Super pepper: The king of spices

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By a correspondent

Black pepper, which has been used as a folk medicine in a variety of cultures, has immense health benefits. Read on!

My curiosity about this spice was triggered when I took a mixture of black pepper and black cardamom and it worked as an instant remedy to control diarrhea.

Black pepper has been used as a folk medicine in a variety of cultures. The chemical piperine is a major active component in both black and white pepper (de-husked pepper) and has numerous reported physiological and drug-like actions.

Now, several scientific studies provide evidence that piperine enhances digestive tract function, has antibiotic properties and anti-inflammatory effects, anti-oxidant properties, anti-cancer effects and may even help in weight loss.

Interestingly, it has been found to have anti-larvicide effect against the dengue-causing mosquito and East Africans believe that body odor produced after ingesting pepper, repels mosquitoes — an idea for health authorities for dengue control maybe.

Also called the king of spices, pepper is one of the oldest and most popular spices in the world. Originated 4,000 years ago and indigenous to the Malabar Coast in India, it was the search for pepper which led to early Western sailors travelling eastwards. The name pepper comes from the ancient Sanskrit word pippali meaning berry. It was used as a desirable currency — dowries, taxes and rents were paid in pepper corns and thus the word “pepper corn rent” was coined.

Spices are traditionally known to stimulate digestion and help control digestive disorders. Black pepper has been used to treat sluggish digestion, flatulence, bloating, lack of appetite and cramps. Several scientific studies have confirmed that piperine favorably stimulates digestive enzymes of pancreas, improves digestive capacity and significantly reduces the gastro-intestinal food transit time. It has been found to be useful in nausea, and both in constipation and diarrhea. This could be attributed to spasmodic and anti-spasmodic effects, which have been found in black pepper’s piperine.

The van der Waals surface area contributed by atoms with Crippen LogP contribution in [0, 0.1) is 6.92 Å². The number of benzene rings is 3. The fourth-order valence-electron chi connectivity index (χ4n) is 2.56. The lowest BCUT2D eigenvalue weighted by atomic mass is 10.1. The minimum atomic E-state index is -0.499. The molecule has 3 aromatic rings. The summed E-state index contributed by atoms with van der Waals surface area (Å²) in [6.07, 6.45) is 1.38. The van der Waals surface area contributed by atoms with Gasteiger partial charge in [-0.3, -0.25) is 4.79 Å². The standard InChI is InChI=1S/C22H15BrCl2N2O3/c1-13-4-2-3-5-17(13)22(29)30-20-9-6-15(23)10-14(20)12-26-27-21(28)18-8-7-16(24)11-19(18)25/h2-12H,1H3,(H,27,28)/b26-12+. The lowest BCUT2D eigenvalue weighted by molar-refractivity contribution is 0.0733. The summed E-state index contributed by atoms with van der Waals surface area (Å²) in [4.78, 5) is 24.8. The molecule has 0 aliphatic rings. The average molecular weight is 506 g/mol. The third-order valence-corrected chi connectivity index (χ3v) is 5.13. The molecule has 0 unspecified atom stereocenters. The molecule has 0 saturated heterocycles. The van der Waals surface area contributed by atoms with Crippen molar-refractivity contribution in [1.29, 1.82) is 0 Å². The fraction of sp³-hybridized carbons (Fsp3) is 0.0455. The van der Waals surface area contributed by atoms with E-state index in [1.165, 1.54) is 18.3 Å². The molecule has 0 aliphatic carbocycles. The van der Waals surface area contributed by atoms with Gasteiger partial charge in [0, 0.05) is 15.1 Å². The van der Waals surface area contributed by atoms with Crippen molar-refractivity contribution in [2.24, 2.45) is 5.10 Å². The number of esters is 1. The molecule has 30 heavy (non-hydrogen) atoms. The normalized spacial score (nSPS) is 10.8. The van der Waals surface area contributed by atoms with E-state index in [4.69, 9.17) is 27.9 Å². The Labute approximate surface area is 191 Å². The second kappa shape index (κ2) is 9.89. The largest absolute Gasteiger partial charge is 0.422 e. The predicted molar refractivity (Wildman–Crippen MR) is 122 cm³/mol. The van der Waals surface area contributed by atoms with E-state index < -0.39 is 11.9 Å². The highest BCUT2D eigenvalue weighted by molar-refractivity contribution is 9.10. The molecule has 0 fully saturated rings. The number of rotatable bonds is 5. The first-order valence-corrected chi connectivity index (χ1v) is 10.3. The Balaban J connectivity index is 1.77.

Piperine protects against oxidative damage caused by free-radicals. Black pepper extracts show strong anti-oxidant activity — which can have far-reaching health benefits including cancer prevention, anti-inflammatory effects and immunomodulatory activity.

A study conducted in 2010 to determine effects of piperine on malignant breast cancer cells found that it inhibited breast stem cell renewal without causing toxicity to normal cells. It was thus concluded that piperine could be a potential cancer preventive agent.

Another study published in 2010 — conducted to find out the possible immuno-modulatory effects of black pepper — concluded that its extract significantly enhanced activity of natural killer cells, hence showing powerful anti-cancer and anti-tumor effects. It also suggests the use pepper extract as a potential agent to regulate inflammation and prevent carcinogenesis.

Recently, British researchers found that black pepper had anti-bacterial properties since it was shown to effectively combat the bacteria responsible for food poisoning.

A word of caution: Piperine can strengthen or modify the effects of numerous other medicines, particularly blood thinning agents. So it is important to seek advice from a qualified professional before using it in therapeutic doses — but make sure you are generous with it the next time you cook.

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